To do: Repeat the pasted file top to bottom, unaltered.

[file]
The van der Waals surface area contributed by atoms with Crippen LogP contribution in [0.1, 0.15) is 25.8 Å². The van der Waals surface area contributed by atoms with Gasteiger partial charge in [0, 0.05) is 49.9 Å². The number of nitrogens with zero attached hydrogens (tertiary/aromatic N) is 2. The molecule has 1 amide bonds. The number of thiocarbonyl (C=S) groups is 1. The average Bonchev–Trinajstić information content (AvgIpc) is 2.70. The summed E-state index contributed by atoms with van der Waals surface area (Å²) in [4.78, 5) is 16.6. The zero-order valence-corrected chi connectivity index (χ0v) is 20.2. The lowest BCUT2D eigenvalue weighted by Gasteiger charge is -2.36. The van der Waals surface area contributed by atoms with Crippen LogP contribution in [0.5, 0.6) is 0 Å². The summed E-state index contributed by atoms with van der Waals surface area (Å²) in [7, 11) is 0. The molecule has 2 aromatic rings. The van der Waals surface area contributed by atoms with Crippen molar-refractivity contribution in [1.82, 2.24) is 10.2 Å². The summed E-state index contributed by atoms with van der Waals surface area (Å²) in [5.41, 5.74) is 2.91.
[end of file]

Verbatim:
The van der Waals surface area contributed by atoms with Crippen LogP contribution in [0.1, 0.15) is 25.8 Å². The van der Waals surface area contributed by atoms with Gasteiger partial charge in [0, 0.05) is 49.9 Å². The number of nitrogens with zero attached hydrogens (tertiary/aromatic N) is 2. The molecule has 1 amide bonds. The number of thiocarbonyl (C=S) groups is 1. The average Bonchev–Trinajstić information content (AvgIpc) is 2.70. The summed E-state index contributed by atoms with van der Waals surface area (Å²) in [4.78, 5) is 16.6. The zero-order valence-corrected chi connectivity index (χ0v) is 20.2. The lowest BCUT2D eigenvalue weighted by Gasteiger charge is -2.36. The van der Waals surface area contributed by atoms with Crippen LogP contribution in [0.5, 0.6) is 0 Å². The summed E-state index contributed by atoms with van der Waals surface area (Å²) in [7, 11) is 0. The molecule has 2 aromatic rings. The van der Waals surface area contributed by atoms with Crippen molar-refractivity contribution in [1.82, 2.24) is 10.2 Å². The summed E-state index contributed by atoms with van der Waals surface area (Å²) in [5.41, 5.74) is 2.91.